Points of Interest:
- Walk among one of the last stands of old-growth shortleaf pine in Missouri.
- Listen for pine warblers and yellow-throated warblers high in the pine canopy in spring.
- Enjoy the sound of the wind passing through the needles of some pine trees older than the United States.
Natural Features Description: Much of Missouri’s nearly four million acres of Ozark woodland dominated by shortleaf pine was logged by 1930. Only here and there are remnants of old-growth shortleaf pine stands like this one. These old stands of shortleaf pine have been very valuable for forest ecologists studying the ecology of shortleaf pine. Along with the pines mature black and mockernut hickories and post, black and white oaks cloak these hills. Shortleaf pine along with low bush blueberry grow well on the acidic and well drained soils of the area. Currently there is little regeneration of shortleaf pine on this site and the Conservation Department is investigating management options to maintain a component of pine here into the future. Over 300 feet below the ridge the Big Piney River courses and is part of a special management area for smallmouth bass.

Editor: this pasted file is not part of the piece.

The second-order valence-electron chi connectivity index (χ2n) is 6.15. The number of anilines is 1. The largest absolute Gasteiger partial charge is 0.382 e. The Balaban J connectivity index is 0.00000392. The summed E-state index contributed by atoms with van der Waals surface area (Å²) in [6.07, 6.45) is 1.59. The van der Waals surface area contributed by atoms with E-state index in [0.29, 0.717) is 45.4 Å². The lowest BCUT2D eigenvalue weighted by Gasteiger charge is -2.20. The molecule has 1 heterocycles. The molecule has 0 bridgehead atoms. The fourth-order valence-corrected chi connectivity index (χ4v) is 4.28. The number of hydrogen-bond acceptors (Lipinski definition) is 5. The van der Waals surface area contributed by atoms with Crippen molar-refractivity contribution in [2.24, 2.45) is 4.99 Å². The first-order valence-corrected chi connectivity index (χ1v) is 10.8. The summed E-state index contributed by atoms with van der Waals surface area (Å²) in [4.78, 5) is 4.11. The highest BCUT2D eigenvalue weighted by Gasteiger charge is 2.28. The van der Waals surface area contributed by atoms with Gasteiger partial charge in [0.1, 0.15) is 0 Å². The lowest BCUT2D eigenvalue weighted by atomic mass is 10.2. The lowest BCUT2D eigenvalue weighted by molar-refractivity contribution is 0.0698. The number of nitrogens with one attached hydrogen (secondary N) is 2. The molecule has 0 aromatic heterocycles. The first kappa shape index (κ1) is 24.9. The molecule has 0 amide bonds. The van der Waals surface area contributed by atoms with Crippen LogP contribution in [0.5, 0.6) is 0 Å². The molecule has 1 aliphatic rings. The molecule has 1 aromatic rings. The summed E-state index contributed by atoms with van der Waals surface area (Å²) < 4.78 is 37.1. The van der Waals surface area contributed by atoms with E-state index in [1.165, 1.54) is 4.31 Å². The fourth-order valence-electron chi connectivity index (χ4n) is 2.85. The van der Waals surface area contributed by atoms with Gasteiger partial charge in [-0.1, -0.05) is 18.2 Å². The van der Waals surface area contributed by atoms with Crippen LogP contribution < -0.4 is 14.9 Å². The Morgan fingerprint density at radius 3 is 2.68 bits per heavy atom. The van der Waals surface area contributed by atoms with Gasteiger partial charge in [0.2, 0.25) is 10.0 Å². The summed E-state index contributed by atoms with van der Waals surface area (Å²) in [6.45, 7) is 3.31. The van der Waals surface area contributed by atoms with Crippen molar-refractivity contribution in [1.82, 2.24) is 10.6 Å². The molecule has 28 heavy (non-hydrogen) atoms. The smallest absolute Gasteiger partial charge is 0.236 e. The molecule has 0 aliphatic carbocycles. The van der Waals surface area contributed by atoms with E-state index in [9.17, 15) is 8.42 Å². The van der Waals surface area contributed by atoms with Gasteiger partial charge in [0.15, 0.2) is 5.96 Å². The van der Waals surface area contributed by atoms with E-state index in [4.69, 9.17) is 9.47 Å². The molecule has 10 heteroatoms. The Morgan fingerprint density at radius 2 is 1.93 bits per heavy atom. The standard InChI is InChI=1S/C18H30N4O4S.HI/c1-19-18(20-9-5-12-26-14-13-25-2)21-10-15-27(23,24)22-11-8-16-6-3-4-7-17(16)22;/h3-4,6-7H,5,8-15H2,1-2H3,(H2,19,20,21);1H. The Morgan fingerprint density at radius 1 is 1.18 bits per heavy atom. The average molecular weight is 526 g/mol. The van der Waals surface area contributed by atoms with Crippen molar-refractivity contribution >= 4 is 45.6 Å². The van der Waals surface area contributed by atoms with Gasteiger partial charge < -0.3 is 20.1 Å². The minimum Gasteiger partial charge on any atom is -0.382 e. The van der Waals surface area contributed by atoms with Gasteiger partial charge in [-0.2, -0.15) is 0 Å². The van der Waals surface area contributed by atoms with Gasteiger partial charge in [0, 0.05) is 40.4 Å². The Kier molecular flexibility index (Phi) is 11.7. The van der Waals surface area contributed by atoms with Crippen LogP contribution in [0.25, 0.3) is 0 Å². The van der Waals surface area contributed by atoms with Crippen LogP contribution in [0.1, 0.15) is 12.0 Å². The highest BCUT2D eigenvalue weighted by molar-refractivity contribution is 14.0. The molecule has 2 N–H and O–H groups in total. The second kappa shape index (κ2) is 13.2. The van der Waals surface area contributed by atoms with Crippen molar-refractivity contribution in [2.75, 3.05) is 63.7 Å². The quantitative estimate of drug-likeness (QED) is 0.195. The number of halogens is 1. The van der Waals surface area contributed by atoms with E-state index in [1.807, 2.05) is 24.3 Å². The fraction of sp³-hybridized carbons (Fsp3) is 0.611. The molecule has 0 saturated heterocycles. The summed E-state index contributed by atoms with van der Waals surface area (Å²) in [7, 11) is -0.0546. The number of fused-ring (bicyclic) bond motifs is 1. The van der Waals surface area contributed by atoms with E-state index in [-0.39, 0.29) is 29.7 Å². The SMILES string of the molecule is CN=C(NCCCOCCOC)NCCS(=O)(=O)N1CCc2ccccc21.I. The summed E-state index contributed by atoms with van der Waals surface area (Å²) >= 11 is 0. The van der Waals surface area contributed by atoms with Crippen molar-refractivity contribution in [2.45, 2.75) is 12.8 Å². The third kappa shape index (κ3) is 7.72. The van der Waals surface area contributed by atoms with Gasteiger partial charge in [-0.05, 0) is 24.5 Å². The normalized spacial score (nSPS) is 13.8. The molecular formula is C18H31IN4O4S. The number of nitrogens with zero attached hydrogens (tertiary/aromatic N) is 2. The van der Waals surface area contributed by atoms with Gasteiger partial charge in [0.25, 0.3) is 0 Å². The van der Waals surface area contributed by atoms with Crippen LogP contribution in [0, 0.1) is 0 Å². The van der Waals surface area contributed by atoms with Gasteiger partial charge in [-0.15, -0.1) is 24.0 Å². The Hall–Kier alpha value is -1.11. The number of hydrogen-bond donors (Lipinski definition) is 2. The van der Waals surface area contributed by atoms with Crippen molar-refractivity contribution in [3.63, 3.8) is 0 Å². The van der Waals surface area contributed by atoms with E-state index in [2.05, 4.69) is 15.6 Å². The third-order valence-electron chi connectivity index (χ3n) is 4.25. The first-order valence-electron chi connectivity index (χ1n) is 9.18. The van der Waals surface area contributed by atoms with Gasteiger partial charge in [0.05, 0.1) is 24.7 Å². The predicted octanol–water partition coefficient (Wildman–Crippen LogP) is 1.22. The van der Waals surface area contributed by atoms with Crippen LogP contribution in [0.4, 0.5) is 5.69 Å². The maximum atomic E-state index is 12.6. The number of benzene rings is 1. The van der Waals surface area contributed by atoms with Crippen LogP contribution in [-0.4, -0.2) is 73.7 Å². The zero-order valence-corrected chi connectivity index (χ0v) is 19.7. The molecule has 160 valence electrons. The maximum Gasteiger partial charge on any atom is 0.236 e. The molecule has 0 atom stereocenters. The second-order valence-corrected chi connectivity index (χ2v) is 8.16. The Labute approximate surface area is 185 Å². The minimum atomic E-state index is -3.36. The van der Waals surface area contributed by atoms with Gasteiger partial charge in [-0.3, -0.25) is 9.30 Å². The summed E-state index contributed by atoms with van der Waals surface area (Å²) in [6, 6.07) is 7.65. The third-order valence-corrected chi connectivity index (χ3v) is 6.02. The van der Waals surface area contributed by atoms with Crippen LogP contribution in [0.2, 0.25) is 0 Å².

This natural area is within the Peter A. Eck Conservation Area. From Licking, travel northwest on Highway 32 to Highway N. Follow Highway N to its end. Here go straight (due west) on the county gravel road (Mooney Hollow Road). At a half-mile, turn right (north) onto another county gravel road. Travel another half-mile and turn left (west) onto Eck Road which changes from a maintained gravel road to a dirt road. A high-clearance vehicle with four wheel drive is recommended for this road. The natural area can also be reached by boat. Put in at the Ross Access upstream. 13 miles downstream from the Ross Access is the natural area. 15 miles downstream from the Ross Access is the Slabtown Access (off Highway AF on the Mark Twain National Forest). Hunting and fishing are permitted.